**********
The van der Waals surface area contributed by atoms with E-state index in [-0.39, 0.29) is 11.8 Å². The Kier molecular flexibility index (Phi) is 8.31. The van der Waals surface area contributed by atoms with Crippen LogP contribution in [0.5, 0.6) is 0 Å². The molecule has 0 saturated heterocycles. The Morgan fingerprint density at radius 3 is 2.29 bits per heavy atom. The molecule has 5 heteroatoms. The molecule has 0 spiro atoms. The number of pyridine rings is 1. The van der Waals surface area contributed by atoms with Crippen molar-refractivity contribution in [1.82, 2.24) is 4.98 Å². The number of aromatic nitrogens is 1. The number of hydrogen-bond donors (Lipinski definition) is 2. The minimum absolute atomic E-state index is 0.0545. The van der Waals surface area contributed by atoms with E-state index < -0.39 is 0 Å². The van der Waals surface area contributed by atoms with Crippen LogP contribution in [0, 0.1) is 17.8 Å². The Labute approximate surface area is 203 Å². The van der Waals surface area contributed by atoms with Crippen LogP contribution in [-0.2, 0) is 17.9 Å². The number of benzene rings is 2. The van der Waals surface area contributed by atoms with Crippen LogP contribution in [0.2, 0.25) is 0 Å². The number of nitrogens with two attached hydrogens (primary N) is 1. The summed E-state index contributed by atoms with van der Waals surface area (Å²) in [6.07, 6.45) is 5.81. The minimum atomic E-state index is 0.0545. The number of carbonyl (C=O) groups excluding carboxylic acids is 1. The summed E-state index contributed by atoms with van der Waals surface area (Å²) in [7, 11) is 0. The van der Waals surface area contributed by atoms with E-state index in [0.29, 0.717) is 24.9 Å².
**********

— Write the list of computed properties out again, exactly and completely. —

The van der Waals surface area contributed by atoms with E-state index in [-0.39, 0.29) is 11.8 Å². The Kier molecular flexibility index (Phi) is 8.31. The van der Waals surface area contributed by atoms with Crippen LogP contribution in [0.5, 0.6) is 0 Å². The molecule has 0 saturated heterocycles. The Morgan fingerprint density at radius 3 is 2.29 bits per heavy atom. The molecule has 5 heteroatoms. The molecule has 0 spiro atoms. The number of pyridine rings is 1. The van der Waals surface area contributed by atoms with Crippen molar-refractivity contribution in [1.82, 2.24) is 4.98 Å². The number of aromatic nitrogens is 1. The number of hydrogen-bond donors (Lipinski definition) is 2. The minimum absolute atomic E-state index is 0.0545. The van der Waals surface area contributed by atoms with E-state index < -0.39 is 0 Å². The van der Waals surface area contributed by atoms with Crippen LogP contribution in [0, 0.1) is 17.8 Å². The Labute approximate surface area is 203 Å². The van der Waals surface area contributed by atoms with Crippen LogP contribution in [-0.2, 0) is 17.9 Å². The number of benzene rings is 2. The van der Waals surface area contributed by atoms with Crippen LogP contribution in [0.2, 0.25) is 0 Å². The number of nitrogens with two attached hydrogens (primary N) is 1. The summed E-state index contributed by atoms with van der Waals surface area (Å²) in [6.07, 6.45) is 5.81. The minimum atomic E-state index is 0.0545. The number of carbonyl (C=O) groups excluding carboxylic acids is 1. The summed E-state index contributed by atoms with van der Waals surface area (Å²) in [7, 11) is 0. The van der Waals surface area contributed by atoms with E-state index in [0.29, 0.717) is 24.9 Å².